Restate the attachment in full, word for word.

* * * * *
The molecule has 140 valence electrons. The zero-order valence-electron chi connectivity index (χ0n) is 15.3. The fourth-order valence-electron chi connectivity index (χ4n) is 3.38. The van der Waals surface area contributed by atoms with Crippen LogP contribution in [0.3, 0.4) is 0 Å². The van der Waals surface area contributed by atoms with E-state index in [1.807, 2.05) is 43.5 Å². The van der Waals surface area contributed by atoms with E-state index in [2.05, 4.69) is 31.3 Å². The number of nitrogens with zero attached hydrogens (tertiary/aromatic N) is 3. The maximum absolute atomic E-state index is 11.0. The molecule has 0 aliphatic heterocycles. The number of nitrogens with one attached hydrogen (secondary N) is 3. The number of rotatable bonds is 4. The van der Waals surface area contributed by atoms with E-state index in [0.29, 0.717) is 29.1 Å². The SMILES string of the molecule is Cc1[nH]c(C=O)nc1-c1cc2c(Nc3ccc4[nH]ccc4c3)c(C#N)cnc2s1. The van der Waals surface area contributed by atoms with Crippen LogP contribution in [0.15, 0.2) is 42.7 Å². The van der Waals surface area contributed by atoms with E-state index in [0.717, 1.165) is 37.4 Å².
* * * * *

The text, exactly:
The molecule has 140 valence electrons. The zero-order valence-electron chi connectivity index (χ0n) is 15.3. The fourth-order valence-electron chi connectivity index (χ4n) is 3.38. The van der Waals surface area contributed by atoms with Crippen LogP contribution in [0.3, 0.4) is 0 Å². The van der Waals surface area contributed by atoms with E-state index in [1.807, 2.05) is 43.5 Å². The van der Waals surface area contributed by atoms with E-state index in [2.05, 4.69) is 31.3 Å². The number of nitrogens with zero attached hydrogens (tertiary/aromatic N) is 3. The maximum absolute atomic E-state index is 11.0. The molecule has 0 aliphatic heterocycles. The number of nitrogens with one attached hydrogen (secondary N) is 3. The number of rotatable bonds is 4. The van der Waals surface area contributed by atoms with E-state index in [0.29, 0.717) is 29.1 Å². The SMILES string of the molecule is Cc1[nH]c(C=O)nc1-c1cc2c(Nc3ccc4[nH]ccc4c3)c(C#N)cnc2s1. The van der Waals surface area contributed by atoms with Crippen LogP contribution in [0.15, 0.2) is 42.7 Å². The van der Waals surface area contributed by atoms with E-state index in [0.717, 1.165) is 37.4 Å².